Dr. Bordley, Program Director of Systems Engineering Design, ISD, has applied systems engineering throughout his life
An avid reader of science, history, economics and literature, Dr. Bob Bordley was the ultimate bookworm. To applied systems engineering, he first identified summer jobs as a shared interest between bookworms, the faculty, athletes, sci-fi fans, socialites, burnouts, smokers and other student groups. Having previously won numerous speaking competitions, he carefully prepared a speech outlining his plan. He then ran for student council president with the slogan, Tippecanoe and Square Root of Two, and won in a landslide. Before an audience of cheering students, his proud school counselor declared,”Bob Bordley has the potential to be President and win the Nobel Prize.”
Winning a full scholarship, he went on to earn undergraduate degrees in policy sciences, physics and electrical and systems engineering. Winning an NSF Fellowship, he went on to earn an MBA, an MS and a PhD in Operations Research for a total of six degrees by age 23.
Finding New Roads
While drawn toward academic research, he crossed the boundary to the commercial side. Legendary GM chairman Alfrad Sloan had carefully designed the boundaries between the different car divisions and the different staffs to create what was hailed as the modern corporation. But in Sloan’s time, there wasn’t much attention to GM’s interface with society.
Because of increasing concerns about how large companies were interfacing with society, GM created a Societal Analysis Department composed of psychologists, sociologists, anthropologists, economics and operations researchers. This is where Dr. Bordley started his career at GM.
But emerging computer control technologies and robotics required the incorporation of new technologies into automotive engineering based on mechanical engineering. Recognizing how the Apollo space program successfully integrated, GM hired former NASA administrator Bob Frosch as vice president. Calling Dr. Bordley a “polymath”, Frosch recruited him into a handful of people who launched Project Trilby. Trilby’s mandate was to integrate systems engineering into vehicle design, just as it had been integrated into rocket design.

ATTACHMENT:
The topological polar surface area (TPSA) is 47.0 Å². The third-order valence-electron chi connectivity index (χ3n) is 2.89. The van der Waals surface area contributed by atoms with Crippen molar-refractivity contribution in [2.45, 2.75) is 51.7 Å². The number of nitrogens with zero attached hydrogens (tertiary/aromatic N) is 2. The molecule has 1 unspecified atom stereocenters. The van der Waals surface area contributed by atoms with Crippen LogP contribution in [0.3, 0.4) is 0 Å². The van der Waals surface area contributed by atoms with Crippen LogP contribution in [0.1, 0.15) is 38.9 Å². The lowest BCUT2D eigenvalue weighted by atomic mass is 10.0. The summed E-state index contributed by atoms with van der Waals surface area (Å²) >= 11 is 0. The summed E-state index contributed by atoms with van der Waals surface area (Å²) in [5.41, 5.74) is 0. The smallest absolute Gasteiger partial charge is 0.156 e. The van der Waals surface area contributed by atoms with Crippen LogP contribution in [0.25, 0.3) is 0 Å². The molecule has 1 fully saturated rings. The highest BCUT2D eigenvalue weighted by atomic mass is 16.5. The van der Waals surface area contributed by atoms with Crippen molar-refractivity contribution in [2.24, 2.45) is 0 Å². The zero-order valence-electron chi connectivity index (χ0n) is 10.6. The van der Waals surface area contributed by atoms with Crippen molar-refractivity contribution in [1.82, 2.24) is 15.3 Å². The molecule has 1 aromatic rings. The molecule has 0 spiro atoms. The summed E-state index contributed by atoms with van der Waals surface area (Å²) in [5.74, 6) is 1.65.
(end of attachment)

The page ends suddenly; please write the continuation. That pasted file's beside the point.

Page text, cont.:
As Dr. Bordley noted, systems engineering decomposes a lofty goal into achievable tasks for diverse specialist teams. After architecting the appropriate division of labor among teams, the systems engineer manages each team’s requirements and builds the appropriate interfaces (bridges) between each team. Just as Societal Analysis focused Dr. Bordley focused on building bridges between GM and society so Trilby focused him on building the right bridges between different engineering groups.
Dr. Bordley then went on to build bridges between Research and Development and the rest of the company (receiving the GM Award of Excellence), between marketing and design (receiving the President’s Council Award), between GM’s sales division and its dealerships, between quality engineering and the service parts organization (winning the Chairman’s award) and between GM’s car divisions (where he developed the secret sauce for a revenue management system).
Dr. Bordley took time off to join the National Science Foundation where he directed the Decision, Risk and Management Sciences program and managed the private sector initiative, an NSF program to create bridges between industry and universities. He joined leaders in many fields in successful lobbying to move the social and behavioral sciences from being a sub-division of biology to a directorate co-equal with biology in NSF.
Upon retiring from GM, Dr. Bordley joined Booz-Allen-Hamilton to take his skills with systems engineering in the commercial sector and apply them back to the defense sector. Echoing the words of a GM executive director, an Army Chief would say, “Bob has a unique gift for seeing the solution to a chaotic situation.”
Dr. Bordley recently received the Frank P. Ramsey Medal of lifetime achievement in decision analysis where he was cited for his “enviable record of research contributions, many of them (such as target-oriented utility), directly inspired by his industry experience….His research includes a focus on incorporating important aspects of the decision environment (e.g., targets, suspicion, time delays, problem framing) into the decision analysis toolkit and on expanding the toolkit by developing alternative, theoretically equivalent decision analysis methods (e.g., visual decision trees, creation of hybrid solutions, dynamic morphing of communications based on the individual’s cognitive style.”
Dr. Bordley’s contributions also led to his being named a fellow of INFORMS, the American Statistical Association and the Society of Decision Professionals. He also received the decision analysis best publication award and the Distinguished Educator Award of the Industrial Engineering and Operations Management Society.
Dr. Bordley continues to focus on bridging divisions within different disciplines and theory and practice with an emphasis on both “rigor and relevance”.